See this page for "multi-threaded gimp"
(they attended to the topic of cores during saving, etc.)
I already tried to post once in response to this topic, but i'll try again.
i will always have gimp on my machine, but i worked in graphics for
a long time, and i think the ability to have cross-program filters is
invaluable. such as photoshop to illustrator etc. If you use that kind of thing
or could find a use to learn it.
a while back my brother found an unopened box of photoshop cs2 in a
thrift store for 2 bucks. And i pushed a little with adobe and
registered it online.
And now I heard about this "adobe creative cloud" and that old cs2
qualified me to
join at 30/month. and that includes all the major 18 adobe programs,
64 bit, and
typekit premium, which is 50/yr by itself. so i took it. i mean, gimp
is great, and i guess
you can get a lot of graphics geek factor with using it, but let's
face it, one of the
other features about photoshop is that a lot of studios and designers
use it, templates are made for or from it, etc. It's just the standard
for a lot of the art/.design world.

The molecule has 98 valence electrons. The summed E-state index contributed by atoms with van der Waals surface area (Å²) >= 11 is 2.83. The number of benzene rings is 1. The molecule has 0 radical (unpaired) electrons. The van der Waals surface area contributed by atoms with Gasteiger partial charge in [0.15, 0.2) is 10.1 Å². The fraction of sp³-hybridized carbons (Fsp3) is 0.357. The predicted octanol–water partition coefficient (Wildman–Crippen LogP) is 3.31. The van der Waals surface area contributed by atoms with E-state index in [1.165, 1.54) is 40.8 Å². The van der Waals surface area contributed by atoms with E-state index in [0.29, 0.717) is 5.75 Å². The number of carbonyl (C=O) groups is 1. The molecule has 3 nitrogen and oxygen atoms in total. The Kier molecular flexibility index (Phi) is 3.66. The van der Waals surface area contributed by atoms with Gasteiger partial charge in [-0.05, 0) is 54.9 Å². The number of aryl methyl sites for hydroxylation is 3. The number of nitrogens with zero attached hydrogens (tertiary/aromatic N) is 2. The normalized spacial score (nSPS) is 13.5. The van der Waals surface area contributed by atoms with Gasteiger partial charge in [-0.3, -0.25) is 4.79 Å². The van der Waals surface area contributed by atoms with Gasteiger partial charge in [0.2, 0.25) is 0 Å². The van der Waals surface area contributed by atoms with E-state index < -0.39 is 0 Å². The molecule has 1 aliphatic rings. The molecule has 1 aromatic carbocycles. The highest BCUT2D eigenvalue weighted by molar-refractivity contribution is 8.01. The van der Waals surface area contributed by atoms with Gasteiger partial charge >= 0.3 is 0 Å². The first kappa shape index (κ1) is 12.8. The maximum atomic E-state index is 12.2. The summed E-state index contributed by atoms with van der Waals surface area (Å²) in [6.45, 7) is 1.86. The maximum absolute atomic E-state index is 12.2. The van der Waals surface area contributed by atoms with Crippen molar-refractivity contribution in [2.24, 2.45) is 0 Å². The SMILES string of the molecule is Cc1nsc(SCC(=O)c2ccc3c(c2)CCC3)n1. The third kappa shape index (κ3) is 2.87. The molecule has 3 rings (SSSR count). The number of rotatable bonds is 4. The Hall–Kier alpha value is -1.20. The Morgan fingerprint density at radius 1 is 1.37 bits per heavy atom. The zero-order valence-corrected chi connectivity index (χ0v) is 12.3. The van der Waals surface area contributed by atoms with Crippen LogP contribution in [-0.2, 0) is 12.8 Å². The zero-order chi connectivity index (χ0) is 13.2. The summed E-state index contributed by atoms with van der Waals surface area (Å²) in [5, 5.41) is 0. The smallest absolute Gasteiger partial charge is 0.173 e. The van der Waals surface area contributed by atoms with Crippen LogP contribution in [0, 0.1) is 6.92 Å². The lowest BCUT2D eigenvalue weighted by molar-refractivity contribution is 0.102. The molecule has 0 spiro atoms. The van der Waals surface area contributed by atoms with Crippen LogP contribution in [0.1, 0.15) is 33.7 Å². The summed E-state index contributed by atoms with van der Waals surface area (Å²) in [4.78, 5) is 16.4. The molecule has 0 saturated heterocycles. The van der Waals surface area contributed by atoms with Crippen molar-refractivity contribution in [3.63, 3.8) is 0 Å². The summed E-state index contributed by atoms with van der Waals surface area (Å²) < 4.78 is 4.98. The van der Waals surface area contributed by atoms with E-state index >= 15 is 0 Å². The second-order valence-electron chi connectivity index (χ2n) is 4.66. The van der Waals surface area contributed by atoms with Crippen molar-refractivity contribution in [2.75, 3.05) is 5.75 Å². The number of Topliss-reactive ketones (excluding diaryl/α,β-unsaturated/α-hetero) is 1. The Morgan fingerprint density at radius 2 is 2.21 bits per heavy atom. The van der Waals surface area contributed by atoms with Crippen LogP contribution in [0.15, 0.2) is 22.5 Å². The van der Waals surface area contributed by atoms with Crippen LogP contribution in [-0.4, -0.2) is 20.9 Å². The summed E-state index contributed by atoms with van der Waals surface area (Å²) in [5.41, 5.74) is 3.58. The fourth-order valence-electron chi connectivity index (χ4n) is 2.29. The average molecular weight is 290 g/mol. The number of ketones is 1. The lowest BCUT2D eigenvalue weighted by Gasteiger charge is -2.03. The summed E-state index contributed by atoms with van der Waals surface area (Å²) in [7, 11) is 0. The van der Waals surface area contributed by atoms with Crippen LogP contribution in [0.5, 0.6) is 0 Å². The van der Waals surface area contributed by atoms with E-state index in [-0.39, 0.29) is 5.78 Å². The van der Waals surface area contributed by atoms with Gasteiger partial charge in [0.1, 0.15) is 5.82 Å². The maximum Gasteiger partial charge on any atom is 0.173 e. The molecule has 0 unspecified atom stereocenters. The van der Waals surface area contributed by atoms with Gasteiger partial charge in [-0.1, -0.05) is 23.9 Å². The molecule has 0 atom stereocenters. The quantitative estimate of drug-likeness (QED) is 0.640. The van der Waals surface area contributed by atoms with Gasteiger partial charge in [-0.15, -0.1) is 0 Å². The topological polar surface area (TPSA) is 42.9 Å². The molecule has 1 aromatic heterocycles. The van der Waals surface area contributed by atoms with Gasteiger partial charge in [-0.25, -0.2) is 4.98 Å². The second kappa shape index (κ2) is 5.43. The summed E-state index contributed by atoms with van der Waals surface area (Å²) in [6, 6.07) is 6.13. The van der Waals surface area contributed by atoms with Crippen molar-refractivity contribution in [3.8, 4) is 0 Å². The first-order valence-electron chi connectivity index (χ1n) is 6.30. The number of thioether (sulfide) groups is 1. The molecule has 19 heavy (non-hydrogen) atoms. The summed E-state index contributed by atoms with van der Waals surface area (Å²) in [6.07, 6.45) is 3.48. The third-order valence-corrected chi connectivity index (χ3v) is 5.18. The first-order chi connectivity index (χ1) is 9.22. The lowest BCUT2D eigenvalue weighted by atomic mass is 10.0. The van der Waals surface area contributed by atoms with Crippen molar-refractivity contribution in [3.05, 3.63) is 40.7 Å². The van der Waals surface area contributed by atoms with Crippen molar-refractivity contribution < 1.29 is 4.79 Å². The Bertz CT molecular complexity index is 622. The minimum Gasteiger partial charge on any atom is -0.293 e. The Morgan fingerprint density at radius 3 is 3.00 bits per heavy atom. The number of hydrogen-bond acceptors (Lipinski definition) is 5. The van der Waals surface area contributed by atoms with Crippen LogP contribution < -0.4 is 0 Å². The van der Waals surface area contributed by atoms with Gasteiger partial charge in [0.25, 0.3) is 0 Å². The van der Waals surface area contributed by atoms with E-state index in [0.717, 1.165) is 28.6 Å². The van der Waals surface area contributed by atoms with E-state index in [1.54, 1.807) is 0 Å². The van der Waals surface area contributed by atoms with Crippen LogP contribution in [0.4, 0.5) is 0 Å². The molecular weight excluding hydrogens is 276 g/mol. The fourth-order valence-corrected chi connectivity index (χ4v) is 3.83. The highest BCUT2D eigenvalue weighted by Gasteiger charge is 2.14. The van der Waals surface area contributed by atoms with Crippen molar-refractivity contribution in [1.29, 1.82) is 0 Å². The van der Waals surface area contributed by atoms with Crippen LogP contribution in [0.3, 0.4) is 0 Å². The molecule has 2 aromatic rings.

And a lot of the great thing about that creative cloud is photoshop is
just the entry point,
it also has After Effects, Premiere Pro, etc. Lots of good stuff. For
30 a month?
On 12/14/12, Chris Mohler <cr33...@gmail.com> wrote:
> On Fri, Dec 14, 2012 at 5:44 PM, Steve Kinney <ad...@pilobilus.net> wrote:
>> In re adjustment layers, I may be missing something fundamental but
>> I seem to be doing the same thing, more or less, in the GIMP:
> Nah. In PS I can insert a "levels" layer. Everything under the layer
> is affected by the levels operation. But here's the kicker - you can
> always go back and adjust the levels settings. I don't use PS all
> that much anymore, but there were a few adjustment layers that real
> time-savers ("colorize" being one).
> As you say, you can "sort of" get the same result in GIMP manually but
> the mechanism is not the same at all.
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